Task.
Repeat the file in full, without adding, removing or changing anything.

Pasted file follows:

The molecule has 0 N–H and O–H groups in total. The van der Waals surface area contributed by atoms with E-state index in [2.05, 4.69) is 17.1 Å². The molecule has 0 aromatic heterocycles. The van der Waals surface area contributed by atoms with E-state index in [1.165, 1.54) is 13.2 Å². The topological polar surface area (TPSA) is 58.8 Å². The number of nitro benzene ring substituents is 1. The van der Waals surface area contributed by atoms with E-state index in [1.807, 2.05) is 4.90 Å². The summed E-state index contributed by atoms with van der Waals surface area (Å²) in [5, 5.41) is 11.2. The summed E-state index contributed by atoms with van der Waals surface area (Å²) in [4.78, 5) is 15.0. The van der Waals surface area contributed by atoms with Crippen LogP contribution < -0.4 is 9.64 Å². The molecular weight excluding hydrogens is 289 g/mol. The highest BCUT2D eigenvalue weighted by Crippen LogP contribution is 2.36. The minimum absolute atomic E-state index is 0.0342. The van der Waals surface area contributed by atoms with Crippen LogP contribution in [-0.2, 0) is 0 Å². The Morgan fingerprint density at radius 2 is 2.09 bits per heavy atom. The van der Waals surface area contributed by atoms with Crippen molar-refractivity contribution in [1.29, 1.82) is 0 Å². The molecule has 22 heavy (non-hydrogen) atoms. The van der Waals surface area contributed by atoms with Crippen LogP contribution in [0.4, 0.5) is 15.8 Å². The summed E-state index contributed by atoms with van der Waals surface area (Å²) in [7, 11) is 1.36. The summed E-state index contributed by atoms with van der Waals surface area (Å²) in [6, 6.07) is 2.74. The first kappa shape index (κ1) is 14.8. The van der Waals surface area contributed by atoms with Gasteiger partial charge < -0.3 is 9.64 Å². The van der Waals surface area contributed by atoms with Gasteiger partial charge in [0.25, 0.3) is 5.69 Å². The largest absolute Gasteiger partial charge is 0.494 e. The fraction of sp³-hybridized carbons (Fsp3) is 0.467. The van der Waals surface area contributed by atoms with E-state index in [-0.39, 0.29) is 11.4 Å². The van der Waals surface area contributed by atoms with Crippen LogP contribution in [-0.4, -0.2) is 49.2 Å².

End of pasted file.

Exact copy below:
The molecule has 0 N–H and O–H groups in total. The van der Waals surface area contributed by atoms with E-state index in [2.05, 4.69) is 17.1 Å². The molecule has 0 aromatic heterocycles. The van der Waals surface area contributed by atoms with E-state index in [1.165, 1.54) is 13.2 Å². The topological polar surface area (TPSA) is 58.8 Å². The number of nitro benzene ring substituents is 1. The van der Waals surface area contributed by atoms with E-state index in [1.807, 2.05) is 4.90 Å². The summed E-state index contributed by atoms with van der Waals surface area (Å²) in [5, 5.41) is 11.2. The summed E-state index contributed by atoms with van der Waals surface area (Å²) in [4.78, 5) is 15.0. The van der Waals surface area contributed by atoms with Crippen LogP contribution < -0.4 is 9.64 Å². The molecular weight excluding hydrogens is 289 g/mol. The highest BCUT2D eigenvalue weighted by Crippen LogP contribution is 2.36. The minimum absolute atomic E-state index is 0.0342. The van der Waals surface area contributed by atoms with Crippen LogP contribution in [-0.2, 0) is 0 Å². The Morgan fingerprint density at radius 2 is 2.09 bits per heavy atom. The van der Waals surface area contributed by atoms with Crippen molar-refractivity contribution in [1.29, 1.82) is 0 Å². The molecule has 22 heavy (non-hydrogen) atoms. The van der Waals surface area contributed by atoms with Crippen LogP contribution in [0.4, 0.5) is 15.8 Å². The summed E-state index contributed by atoms with van der Waals surface area (Å²) in [7, 11) is 1.36. The summed E-state index contributed by atoms with van der Waals surface area (Å²) in [6, 6.07) is 2.74. The first kappa shape index (κ1) is 14.8. The van der Waals surface area contributed by atoms with Gasteiger partial charge < -0.3 is 9.64 Å². The van der Waals surface area contributed by atoms with Gasteiger partial charge in [0.25, 0.3) is 5.69 Å². The largest absolute Gasteiger partial charge is 0.494 e. The fraction of sp³-hybridized carbons (Fsp3) is 0.467. The van der Waals surface area contributed by atoms with E-state index in [-0.39, 0.29) is 11.4 Å². The van der Waals surface area contributed by atoms with Crippen LogP contribution in [-0.4, -0.2) is 49.2 Å².